Like other martial arts sports, the Philippines can also produce a world champion in karate.
Former Southeast Asian Games champion and national team coach David Lay certainly thinks so.
“With the right training and proper international exposure, Filipino karatekas can also excel in this sport,” said Lay during the 56th “Usapang Sports” by the Tabloids Organization in Philippine Sports at the National Press Club in Intramuros, Manila yesterday.
Lay, also the chief instructor of the Karate Development Arts, said Filipino-Japanese Junna Tsukii remains as the country’s brightest hope in karate in the 2020 Tokyo Olympics.
“I think kailangan na lang niya (Tsukii) ng ilang medal finishes. I hope she makes it to the Olympics. I’m really happy that she is representing the Philippines, although she is half-Japanese, half-Filipina,” said Lay, who excelled in the sport while under Junna’s father-coach Shin Tsukii in the 80s.
Added Lay: “Sa tingin ko, nag-improve na ng malaki ang karate dito sa atin. Madami na din exposure ngayon ang mga karatekas natin, unlike ng panahon namin noong 1987, na madami pa kaming dapat matutunan.”
Lay and Rudy Ochoa of PKTS also announced the staging of the first Japan Karate Shoto Federation kata and kumite seminar on Sunday, Feb. 23 at Ali Mall in Cubao, Quezon City.
The event is part of 20th anniversary of the KDA.
“JKS, which is being headed by Masao Kagawa, is one of the best karate organizations in the world. We just have to look at their records. It is highly technical and it combined the advantages of both the traditional aspect of karate and sport karate,” said Lay, one of seven Filipino blackbelts, who attended a three-day JKS international seminar at the Tokyo University last Nov. 2019.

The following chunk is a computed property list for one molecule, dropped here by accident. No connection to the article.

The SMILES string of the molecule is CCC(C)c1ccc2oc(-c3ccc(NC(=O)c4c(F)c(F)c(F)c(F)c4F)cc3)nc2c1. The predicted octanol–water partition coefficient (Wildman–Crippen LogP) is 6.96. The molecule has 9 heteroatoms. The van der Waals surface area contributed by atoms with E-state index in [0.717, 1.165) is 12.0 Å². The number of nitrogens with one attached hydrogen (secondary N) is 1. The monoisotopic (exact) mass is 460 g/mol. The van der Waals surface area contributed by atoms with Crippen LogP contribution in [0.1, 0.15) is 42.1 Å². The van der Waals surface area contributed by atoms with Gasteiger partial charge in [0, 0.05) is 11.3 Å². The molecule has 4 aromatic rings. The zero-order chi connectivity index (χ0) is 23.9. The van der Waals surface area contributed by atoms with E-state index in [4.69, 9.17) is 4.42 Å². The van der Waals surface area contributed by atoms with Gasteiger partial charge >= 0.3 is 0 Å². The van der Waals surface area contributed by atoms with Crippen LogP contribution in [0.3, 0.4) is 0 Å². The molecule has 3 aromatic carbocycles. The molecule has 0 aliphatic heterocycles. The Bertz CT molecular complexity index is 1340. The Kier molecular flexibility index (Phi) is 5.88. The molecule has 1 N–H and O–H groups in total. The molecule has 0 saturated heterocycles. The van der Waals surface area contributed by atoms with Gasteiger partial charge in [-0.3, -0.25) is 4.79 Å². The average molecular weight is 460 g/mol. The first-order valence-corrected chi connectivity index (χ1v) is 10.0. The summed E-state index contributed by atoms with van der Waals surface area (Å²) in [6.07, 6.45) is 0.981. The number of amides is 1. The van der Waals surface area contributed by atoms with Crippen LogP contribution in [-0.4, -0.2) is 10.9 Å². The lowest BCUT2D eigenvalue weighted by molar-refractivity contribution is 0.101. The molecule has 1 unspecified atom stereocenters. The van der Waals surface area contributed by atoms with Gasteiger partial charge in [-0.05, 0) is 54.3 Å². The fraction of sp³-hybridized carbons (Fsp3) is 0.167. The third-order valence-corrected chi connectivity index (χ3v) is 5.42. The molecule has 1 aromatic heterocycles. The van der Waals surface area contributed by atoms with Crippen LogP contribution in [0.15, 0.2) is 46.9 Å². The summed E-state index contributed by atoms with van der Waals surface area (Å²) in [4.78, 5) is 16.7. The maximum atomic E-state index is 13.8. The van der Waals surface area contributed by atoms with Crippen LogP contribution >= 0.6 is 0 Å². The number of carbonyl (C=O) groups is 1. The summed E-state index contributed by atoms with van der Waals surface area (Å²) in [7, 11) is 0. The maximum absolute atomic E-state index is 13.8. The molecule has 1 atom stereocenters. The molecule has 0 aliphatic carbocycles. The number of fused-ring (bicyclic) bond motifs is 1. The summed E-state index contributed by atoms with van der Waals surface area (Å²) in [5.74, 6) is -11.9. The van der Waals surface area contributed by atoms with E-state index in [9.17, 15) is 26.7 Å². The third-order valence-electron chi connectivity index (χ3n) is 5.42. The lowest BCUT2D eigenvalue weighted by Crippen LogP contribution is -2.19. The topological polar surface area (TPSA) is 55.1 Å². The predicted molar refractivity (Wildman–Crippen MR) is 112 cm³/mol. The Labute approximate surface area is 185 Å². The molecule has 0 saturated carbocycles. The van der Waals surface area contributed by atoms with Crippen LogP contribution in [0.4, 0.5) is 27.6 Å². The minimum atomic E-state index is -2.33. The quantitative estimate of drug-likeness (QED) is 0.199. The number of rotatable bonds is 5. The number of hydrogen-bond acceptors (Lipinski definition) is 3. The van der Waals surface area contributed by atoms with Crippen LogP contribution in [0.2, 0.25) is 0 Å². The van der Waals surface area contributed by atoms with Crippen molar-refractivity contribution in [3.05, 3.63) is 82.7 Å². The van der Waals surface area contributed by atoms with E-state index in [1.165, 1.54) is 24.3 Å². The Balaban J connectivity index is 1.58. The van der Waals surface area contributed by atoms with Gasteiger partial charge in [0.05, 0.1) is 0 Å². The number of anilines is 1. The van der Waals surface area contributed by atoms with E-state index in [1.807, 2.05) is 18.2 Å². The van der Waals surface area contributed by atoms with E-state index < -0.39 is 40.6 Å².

“Our affiliation for the JKS is not only for us, but we want to open it to the Filipino karate enthusiasts for them to become members and get these technical skills,” he added.
Lay said Kagawa, a 9th dan blackbelt, is the chairman of both the technical committee of the World Karate Federation and chairman of the coaching seminar of Japan.
“In fact, he is coming to the country this coming March 22 to give seminars and examinations in Batangas and Cebu,” added Lay.
Ochoa, on the other hand, said there are about 74 JKS blackbelts in the country with more to follow.
“This Sunday, we expect as many as 400 to 500 participants from various JKS clubs in Metro Manila,” said Ochoa during the weekly sports program supported by the Philippine Sports Commission, National Press Club, PAGCOR, Community Basketball Association and HG Guyabano Tea Leaf Drinks.
Ochoa said Lay will handle the kata seminar at 10:30 a.m., while Ali Parvinfar will handle the kumite seminar during the KDA event at Ali Mall.
Both Lay and Ochoa said the controversy affecting karate in the country is not affecting their programs.
“We have no problems. We try to work together. If there’s an activity,we support each other. What’s important is 'yung goal that we have. If our players want to play in the other group, we will not stop them and even encourage them. Respetado namin sila,” explained Lay.
Aside from Lay and Ochoa, the other Filipino black belts who went to Tokyo were Barry Orenciana (KDA), Paul Chavez (KDA), Roehl Parungao (JDA), Ramon Franco (ASK) and Parvinfar.